Professional references are something that you frequently need to provide as a part of a job application and interview process.
But why do you actually need to provide them? And what is the purpose of references? This article aims to answer that question, along with other related questions around professional references.
What is a Reference for a Job?
As we define in the how many references should you have article, a job reference is someone that can speak to your professional skills as background in a job hiring process.
Ideally, your job reference would be somebody that you have worked closely with in a professional capacity in the past that can speak to relevant skills required for the job to which you’re applying.
Often, you will be asked to supply contact information for job references with your initial application, or once you have completed all of your interviews. The employer will then call those references with a set of questions about your experience and background for the job prior to making an offer.
What Does “Professional Reference” Mean?
If you come across the term “professional reference,” it typically means that the company is looking for you to provide references that have worked with you in a job capacity.
By calling out “professional references” specifically, that means that the company is not interested in references from your personal life, even if they would speak highly of you. People that would not be considered to be professional references would be the following:
- Personal friends
- Family members
In general, a company will request three professional references for a job application. With that being the case, you’ll want to have three – five people that you can leverage as professional references if needed.
Who Can Be a Professional Reference?
Professional references can be anyone that has worked with you in a relevant job capacity before.
Any of the following types of professional associates could be candidates for a professional reference:
- People that worked for you
What Is the Purpose of References?
The purpose of professional references is to provide an independent source to speak to your qualifications and capabilities for the job to which you’re applying.
As a hiring manager, I’ve found professional references to be important and valuable in vetting a candidate. They provide additional perspective on a candidate’s strengths, weaknesses, and potential fit for a role.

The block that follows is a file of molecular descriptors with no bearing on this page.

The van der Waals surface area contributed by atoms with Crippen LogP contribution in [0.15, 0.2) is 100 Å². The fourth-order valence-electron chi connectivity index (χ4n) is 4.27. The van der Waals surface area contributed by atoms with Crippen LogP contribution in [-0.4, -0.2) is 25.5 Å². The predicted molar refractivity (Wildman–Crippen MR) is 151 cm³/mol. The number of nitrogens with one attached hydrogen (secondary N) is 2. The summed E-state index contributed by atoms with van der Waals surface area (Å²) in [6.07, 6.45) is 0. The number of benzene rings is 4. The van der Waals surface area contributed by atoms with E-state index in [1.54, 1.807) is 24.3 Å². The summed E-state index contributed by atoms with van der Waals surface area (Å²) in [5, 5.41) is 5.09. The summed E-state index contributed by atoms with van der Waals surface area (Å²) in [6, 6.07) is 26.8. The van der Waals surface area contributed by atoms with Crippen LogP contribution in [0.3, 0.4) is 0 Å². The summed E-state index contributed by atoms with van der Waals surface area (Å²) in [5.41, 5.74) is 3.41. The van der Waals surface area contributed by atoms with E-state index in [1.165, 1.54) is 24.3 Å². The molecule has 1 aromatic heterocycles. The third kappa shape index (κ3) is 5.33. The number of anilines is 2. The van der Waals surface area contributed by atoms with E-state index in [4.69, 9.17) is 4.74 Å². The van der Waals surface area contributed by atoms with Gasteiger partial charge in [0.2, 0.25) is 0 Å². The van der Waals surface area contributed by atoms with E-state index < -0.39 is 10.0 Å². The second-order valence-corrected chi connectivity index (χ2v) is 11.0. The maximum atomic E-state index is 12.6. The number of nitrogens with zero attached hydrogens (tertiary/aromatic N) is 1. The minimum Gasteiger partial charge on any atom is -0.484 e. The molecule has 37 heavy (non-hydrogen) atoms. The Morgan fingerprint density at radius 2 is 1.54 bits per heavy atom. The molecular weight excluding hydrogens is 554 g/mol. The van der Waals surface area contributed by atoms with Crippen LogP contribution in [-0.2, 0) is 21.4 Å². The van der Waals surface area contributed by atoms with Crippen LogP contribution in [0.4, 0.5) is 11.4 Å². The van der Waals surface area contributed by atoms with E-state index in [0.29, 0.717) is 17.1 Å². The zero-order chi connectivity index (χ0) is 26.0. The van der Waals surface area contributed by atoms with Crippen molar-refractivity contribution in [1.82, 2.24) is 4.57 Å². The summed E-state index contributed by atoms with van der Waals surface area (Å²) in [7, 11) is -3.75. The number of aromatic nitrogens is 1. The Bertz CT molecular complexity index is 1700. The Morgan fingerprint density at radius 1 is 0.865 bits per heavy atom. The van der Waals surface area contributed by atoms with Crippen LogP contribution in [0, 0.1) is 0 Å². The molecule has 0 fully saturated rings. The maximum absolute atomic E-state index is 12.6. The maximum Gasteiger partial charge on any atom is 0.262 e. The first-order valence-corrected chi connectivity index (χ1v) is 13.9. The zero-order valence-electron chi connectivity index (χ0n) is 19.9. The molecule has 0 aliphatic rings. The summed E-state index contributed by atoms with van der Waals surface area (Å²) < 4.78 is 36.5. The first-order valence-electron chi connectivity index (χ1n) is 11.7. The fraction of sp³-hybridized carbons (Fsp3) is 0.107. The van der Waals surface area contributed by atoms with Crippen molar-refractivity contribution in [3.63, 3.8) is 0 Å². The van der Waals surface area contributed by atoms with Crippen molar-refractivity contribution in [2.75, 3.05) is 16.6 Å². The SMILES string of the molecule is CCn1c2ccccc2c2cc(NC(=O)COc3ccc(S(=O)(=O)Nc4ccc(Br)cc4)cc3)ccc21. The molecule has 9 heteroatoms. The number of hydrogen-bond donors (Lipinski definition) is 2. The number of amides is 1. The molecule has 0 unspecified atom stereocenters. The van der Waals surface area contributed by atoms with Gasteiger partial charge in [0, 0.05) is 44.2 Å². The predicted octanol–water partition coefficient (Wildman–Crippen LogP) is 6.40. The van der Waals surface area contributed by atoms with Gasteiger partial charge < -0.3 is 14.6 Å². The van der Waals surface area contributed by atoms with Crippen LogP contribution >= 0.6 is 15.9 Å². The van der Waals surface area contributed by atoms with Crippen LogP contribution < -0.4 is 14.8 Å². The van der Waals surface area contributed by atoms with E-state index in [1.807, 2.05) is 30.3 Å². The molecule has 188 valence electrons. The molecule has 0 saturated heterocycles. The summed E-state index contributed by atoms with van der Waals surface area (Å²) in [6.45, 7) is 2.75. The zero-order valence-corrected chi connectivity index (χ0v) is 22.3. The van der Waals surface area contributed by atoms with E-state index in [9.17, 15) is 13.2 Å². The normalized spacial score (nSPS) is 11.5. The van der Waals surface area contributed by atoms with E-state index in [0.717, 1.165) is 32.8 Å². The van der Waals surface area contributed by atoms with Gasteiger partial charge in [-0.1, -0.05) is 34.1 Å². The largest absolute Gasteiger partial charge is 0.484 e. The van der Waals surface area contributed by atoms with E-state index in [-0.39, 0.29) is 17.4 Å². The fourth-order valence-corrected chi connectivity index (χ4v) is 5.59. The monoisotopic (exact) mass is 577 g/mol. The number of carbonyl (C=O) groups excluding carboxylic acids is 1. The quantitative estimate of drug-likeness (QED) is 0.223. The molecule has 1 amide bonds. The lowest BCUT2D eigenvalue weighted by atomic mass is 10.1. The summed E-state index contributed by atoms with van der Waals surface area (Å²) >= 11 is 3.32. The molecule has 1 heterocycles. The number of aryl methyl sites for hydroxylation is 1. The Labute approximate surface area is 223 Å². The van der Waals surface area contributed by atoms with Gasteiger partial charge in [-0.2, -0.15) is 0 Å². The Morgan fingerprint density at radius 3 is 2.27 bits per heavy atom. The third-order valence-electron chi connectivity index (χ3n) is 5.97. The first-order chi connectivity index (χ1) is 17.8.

References have helped me feel confident in making a job offer to a candidate. In some case, though, if you have a bad reference, they could cost you a job so be careful and intentional about who you select.
Are Professional References Necessary?
Yes, I do believe professional references are necessary. As a hiring manager, I’ve found professional references to be quite helpful in getting independent stories and perspectives about a candidate.
They’ve helped me make a decision to move forward on an offer with a candidate. I’ve also had previous bosses who have opted not to make a hire, based upon information that they got from checking a person’s professional references. My point is that professional references are helpful and important sources in the applicant vetting process.
What Should a Professional Reference Say?
A good professional reference is someone that is open and willing to speak positively about your qualifications for a position. They have stories that they can share that would help to paint you as a positive candidate for a particular position.
Ideally, a good professional reference would answer all of the interviewers questions honestly and truthfully. And they would do so by sharing relevant and positive stories and information about you that help inspire confidence that you could do the job well.
The below video from Scott D. Clary reviews common reference check questions to help you think about good candidates that would do a good job of responding to those questions on your behalf:
It may feel frustrating to have to provide professional references as a part of a job application. But they play an important role in the process of vetting an applicant. And if you provide the right references, they can help inspire confidence that you are the right candidate for a job.